The Christmas issue

Our December issue is out now, featuring Paul Carmichael's recipes for a Caribbean Christmas, silly season cocktails and more.

Subscribe to Gourmet

Subscribe to Australian Gourmet Traveller before 28th December, 2016 for your chance to win a share of $50,000!

Gourmet digital

Subscribe to Gourmet Traveller for your iPad or Android tablet.

Chilled recipes for summer

When the mercury is rising, step away from the oven. These recipes are either raw, chilled or frozen and will cool you down in a snap.

Decadent chocolate dessert recipes for Christmas

13 of our most decadent chocolate recipes to indulge guests with this Christmas.

What the GT team is cooking on Christmas Day

We don't do things by halves in the Gourmet office. These are the recipes we'll be cooking on the big day.

Sydney's best dishes 2016

For our 50th anniversary issue in 2016, we scoured Australia asking two questions: What dishes are making waves right now? What flavours will take us into the next half-century? Sydney provided 16 answers.

Paul Carmichael's great cake

"Great cake, also known in Barbados as black cake or rum cake, is a variation of British Christmas cake that's smashed with rum and falernum syrup," says Momofuku Seiobo chef Paul Carmichael. "This festive cake varies from household to household but they all have two things in common: tons of dried fruit and rum. It's a cake that should be started at least a month out so the fruit can marinate in the booze. Start this recipe up to five weeks ahead to macerate the fruit and baste the cake."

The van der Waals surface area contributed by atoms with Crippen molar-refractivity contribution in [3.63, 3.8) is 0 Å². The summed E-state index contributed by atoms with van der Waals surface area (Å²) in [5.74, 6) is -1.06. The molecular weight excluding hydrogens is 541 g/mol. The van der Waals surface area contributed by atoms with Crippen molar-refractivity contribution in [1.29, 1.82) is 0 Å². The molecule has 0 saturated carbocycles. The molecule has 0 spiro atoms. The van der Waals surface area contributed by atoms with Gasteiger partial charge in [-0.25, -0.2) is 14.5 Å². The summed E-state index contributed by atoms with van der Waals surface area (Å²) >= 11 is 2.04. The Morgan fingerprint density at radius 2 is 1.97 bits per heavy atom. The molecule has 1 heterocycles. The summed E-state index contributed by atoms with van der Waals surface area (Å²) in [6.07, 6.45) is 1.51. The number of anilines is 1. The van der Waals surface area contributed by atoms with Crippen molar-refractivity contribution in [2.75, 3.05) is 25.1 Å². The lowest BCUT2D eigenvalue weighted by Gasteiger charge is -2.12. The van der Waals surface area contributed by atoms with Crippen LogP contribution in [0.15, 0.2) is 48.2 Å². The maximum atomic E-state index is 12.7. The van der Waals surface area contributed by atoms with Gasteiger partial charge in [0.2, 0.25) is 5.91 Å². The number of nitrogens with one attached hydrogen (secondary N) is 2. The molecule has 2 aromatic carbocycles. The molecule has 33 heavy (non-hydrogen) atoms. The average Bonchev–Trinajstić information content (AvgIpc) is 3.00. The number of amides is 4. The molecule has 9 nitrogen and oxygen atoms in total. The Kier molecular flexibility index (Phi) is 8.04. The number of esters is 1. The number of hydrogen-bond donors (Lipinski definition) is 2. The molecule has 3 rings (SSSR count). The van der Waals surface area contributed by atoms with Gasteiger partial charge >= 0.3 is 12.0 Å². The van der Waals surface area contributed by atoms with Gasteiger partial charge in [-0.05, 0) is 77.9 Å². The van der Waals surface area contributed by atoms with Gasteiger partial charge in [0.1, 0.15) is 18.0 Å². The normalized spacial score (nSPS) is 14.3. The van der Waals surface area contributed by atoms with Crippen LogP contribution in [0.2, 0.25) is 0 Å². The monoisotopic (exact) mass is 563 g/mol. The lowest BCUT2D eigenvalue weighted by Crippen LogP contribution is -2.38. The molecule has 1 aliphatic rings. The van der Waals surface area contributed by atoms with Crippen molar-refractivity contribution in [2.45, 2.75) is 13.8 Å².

Shark Bay Wild Scampi Caviar

Bright blue scampi roe is popping up on menus across Australia. Here's why it's so special.

Summer feta recipes

Whether in a fresh salad or seasonal seafood dish, feta's creamy tang can be used to add interest to a variety of summer dishes.

Mango recipes

Nothing says summer like mangoes. Go beyond the criss-cross cuts - bake a mango-filled meringue loaf with lime mascarpone, start off the day with a sweet coconut quinoa pudding with sticky mango, or toss it through a spicy warm weather Thai salad.

Sweet pastry


A light and delicate touch is the secret to making melt-in-the-mouth pastry, writes Emma Knowles.

You'll need

400 gm (2 2/3 cups) plain flour 120 gm pure icing sugar, sieved Scraped seeds of 1 vanilla bean 240 gm cold butter, cubed 1 egg, chilled

Method

  • 01
  • Combine flour, icing sugar, vanilla seeds and a pinch of salt in a food processor and process to combine.
  • 02
  • Add butter, pulse until fine crumbs form.
  • 03
  • Beat egg lightly, then add to mixture.
  • 04
  • Pulse to combine, turn onto a work surface.
  • 05
  • Bring pastry together with the heel of your hand, form into a disc, wrap in plastic wrap and refrigerate until required.

Note This recipe makes about 800 gm.


Pastry making is one of those kitchen tasks that even some of the most confident cooks baulk at. It seems to have an intimidating reputation. Bone out a lamb leg? No problem. Fillet a fish? Consider it done. But pastry? Uh-uh. Which is a shame, really, because it's not so difficult, and the difference between shop-bought pastry and the handmade product is enormous. So if making pastry is one of your fears (you know who you are), now is the time to make the leap of faith.

Sweet pastry is one of the foundation stones of desserts. Master it and a world of tarts and pies awaits, from light and fruity summer tarts to rich, satisfying winter treats.

The ingredients are basic pantry staples - flour, sugar, butter and usually some kind of liquid. It could be iced water, milk, or in this case lightly beaten egg, which enriches the pastry. But the secret ingredient is a light and delicate touch.